Farmers showed a strong preference for Republican presidential candidates in recent elections. So it’s not surprising a convincing majority are ready to vote for billionaire businessman Donald Trump over former Secretary of State Hillary Clinton.
But while both candidates consolidated their positions after bruising primary campaigns, one in six growers responding to our latest Farm Futures survey said they may not vote for either of the two major party hopefuls.
Trump led Clinton 73% to 10% in the survey of 1,178 farmers July 18-Aug. 3. But “none of the above” came in a strong third place, selected by 7% of growers. Libertarian Gary Johnson was at 4%, about the same as those who said they do not intend to vote. Another 2% selected a write-in candidate, while Green Party nominee Jill Stein was preferred by only 1 producer.
Related: Trump scores big with farmers
Clinton was the top choice among Democratic-voting farmers since we started surveying farmers a year ago. She appears to have attracted all the Bernie Sanders’ supporters in farm country. Trump started out the cycle with just 20% of the farm vote in a crowded Republican field. But as the number of his opponents shrank, his numbers rose. By our March poll he was the clear leader, though still at only 29%.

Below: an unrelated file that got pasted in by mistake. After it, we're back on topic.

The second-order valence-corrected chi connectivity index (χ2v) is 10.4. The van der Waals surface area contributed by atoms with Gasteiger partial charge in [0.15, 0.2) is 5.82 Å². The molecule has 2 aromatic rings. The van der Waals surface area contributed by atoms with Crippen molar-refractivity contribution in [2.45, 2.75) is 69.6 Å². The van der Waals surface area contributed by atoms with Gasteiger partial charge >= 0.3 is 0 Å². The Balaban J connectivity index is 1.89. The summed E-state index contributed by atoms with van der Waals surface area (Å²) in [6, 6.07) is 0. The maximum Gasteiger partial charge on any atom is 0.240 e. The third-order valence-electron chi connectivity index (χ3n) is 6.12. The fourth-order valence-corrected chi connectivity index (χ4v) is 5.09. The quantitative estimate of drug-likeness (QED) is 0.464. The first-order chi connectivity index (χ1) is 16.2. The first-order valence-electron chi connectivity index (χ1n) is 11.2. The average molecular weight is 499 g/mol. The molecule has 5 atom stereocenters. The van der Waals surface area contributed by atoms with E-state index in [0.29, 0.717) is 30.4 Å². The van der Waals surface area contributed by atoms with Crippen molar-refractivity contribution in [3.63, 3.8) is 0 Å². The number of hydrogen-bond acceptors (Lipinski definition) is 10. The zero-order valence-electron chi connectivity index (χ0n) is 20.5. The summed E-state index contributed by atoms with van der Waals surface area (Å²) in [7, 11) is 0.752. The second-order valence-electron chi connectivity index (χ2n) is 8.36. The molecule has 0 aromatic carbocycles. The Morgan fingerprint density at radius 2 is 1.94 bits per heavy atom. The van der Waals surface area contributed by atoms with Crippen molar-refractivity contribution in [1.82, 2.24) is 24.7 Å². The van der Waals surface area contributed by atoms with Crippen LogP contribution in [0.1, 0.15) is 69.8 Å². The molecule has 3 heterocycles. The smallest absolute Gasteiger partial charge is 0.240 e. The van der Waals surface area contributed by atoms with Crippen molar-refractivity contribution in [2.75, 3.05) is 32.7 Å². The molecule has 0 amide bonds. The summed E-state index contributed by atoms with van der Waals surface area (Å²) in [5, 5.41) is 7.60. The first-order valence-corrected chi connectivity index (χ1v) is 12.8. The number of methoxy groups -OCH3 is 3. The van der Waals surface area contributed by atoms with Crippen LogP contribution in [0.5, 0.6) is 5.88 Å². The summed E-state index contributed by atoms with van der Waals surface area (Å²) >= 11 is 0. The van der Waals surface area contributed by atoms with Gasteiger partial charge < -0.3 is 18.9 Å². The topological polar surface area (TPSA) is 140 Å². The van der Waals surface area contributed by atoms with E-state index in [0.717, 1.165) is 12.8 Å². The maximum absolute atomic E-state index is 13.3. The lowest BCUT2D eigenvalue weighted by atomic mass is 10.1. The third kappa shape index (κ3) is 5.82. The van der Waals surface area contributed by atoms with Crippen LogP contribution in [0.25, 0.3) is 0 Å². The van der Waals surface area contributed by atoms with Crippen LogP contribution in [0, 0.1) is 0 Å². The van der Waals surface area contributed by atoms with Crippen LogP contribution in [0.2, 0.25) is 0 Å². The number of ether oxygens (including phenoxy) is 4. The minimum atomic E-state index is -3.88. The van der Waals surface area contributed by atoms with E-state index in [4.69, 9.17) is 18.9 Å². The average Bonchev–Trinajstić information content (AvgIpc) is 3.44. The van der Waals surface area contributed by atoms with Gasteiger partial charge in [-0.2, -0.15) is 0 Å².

But even in March, almost 18% were undecided or not planning on voting, a figure that is little changed from the total not supporting Clinton or Trump now.
As for issues in the election, “the way the government works in Washington” remains the top concern of farm voters. But farmers are less worried about other hot button issues like immigration, terrorism or wealth and income inequality. Instead, their other two top issues are the budget deficit and the economy.
With farmers accounting for less than 1% of the nation’s population, agriculture won’t decide the election – at least directly.
But our research shows that since 1960 corn prices have a perfect track record in predicting winners and losers for the White House. If corn prices rise between Sept. 1 and the election, history says Trump should win. Corn prices rose before each of the elections when presidency changed from Democratic to Republican hands. That included Richard Nixon in 1968, Ronald Reagan in 1980 and George Bush in 2000.
By contrast, when the Democratic candidate emerged victorious from these party “change” elections, corn prices fell. That happened with John Kennedy in 1960, Jimmy Carter in 1976, Bill Clinton in 1992 and Barrack Obama in 2008.
Corn prices also dropped every time the incumbent president was succeeded by a member of the same party, Republican or Democrat. That suggests lower corn prices this fall would forecast a victory by Clinton.
Related: The next president's ag policies
Of course, corn prices have a seasonal tendency to drop into fall most years, regardless of politics. Corn is a powerful crop, but it may not be a real king maker.